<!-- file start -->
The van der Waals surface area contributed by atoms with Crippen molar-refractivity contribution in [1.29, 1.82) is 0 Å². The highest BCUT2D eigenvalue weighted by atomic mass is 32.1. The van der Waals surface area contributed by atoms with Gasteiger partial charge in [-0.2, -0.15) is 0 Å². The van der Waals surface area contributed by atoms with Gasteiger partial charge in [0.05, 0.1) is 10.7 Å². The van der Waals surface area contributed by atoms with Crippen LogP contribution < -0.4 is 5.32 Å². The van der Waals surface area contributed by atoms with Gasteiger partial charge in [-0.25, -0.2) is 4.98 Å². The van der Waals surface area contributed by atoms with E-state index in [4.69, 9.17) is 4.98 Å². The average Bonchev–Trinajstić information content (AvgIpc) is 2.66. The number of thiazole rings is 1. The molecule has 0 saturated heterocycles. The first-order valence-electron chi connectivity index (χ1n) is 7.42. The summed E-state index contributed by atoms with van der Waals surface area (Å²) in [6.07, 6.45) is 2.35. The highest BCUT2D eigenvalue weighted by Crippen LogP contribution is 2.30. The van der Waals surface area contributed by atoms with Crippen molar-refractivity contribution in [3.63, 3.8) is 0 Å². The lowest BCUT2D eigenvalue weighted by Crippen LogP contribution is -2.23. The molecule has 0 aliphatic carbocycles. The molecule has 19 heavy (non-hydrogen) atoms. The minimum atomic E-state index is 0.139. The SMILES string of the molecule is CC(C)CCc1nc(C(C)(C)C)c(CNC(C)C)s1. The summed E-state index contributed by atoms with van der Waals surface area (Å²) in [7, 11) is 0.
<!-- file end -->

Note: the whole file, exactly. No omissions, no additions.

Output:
The van der Waals surface area contributed by atoms with Crippen molar-refractivity contribution in [1.29, 1.82) is 0 Å². The highest BCUT2D eigenvalue weighted by atomic mass is 32.1. The van der Waals surface area contributed by atoms with Gasteiger partial charge in [-0.2, -0.15) is 0 Å². The van der Waals surface area contributed by atoms with Gasteiger partial charge in [0.05, 0.1) is 10.7 Å². The van der Waals surface area contributed by atoms with Crippen LogP contribution < -0.4 is 5.32 Å². The van der Waals surface area contributed by atoms with Gasteiger partial charge in [-0.25, -0.2) is 4.98 Å². The van der Waals surface area contributed by atoms with E-state index in [4.69, 9.17) is 4.98 Å². The average Bonchev–Trinajstić information content (AvgIpc) is 2.66. The number of thiazole rings is 1. The molecule has 0 saturated heterocycles. The first-order valence-electron chi connectivity index (χ1n) is 7.42. The summed E-state index contributed by atoms with van der Waals surface area (Å²) in [6.07, 6.45) is 2.35. The highest BCUT2D eigenvalue weighted by Crippen LogP contribution is 2.30. The van der Waals surface area contributed by atoms with Crippen molar-refractivity contribution in [3.63, 3.8) is 0 Å². The lowest BCUT2D eigenvalue weighted by Crippen LogP contribution is -2.23. The molecule has 0 aliphatic carbocycles. The molecule has 19 heavy (non-hydrogen) atoms. The minimum atomic E-state index is 0.139. The SMILES string of the molecule is CC(C)CCc1nc(C(C)(C)C)c(CNC(C)C)s1. The summed E-state index contributed by atoms with van der Waals surface area (Å²) in [7, 11) is 0.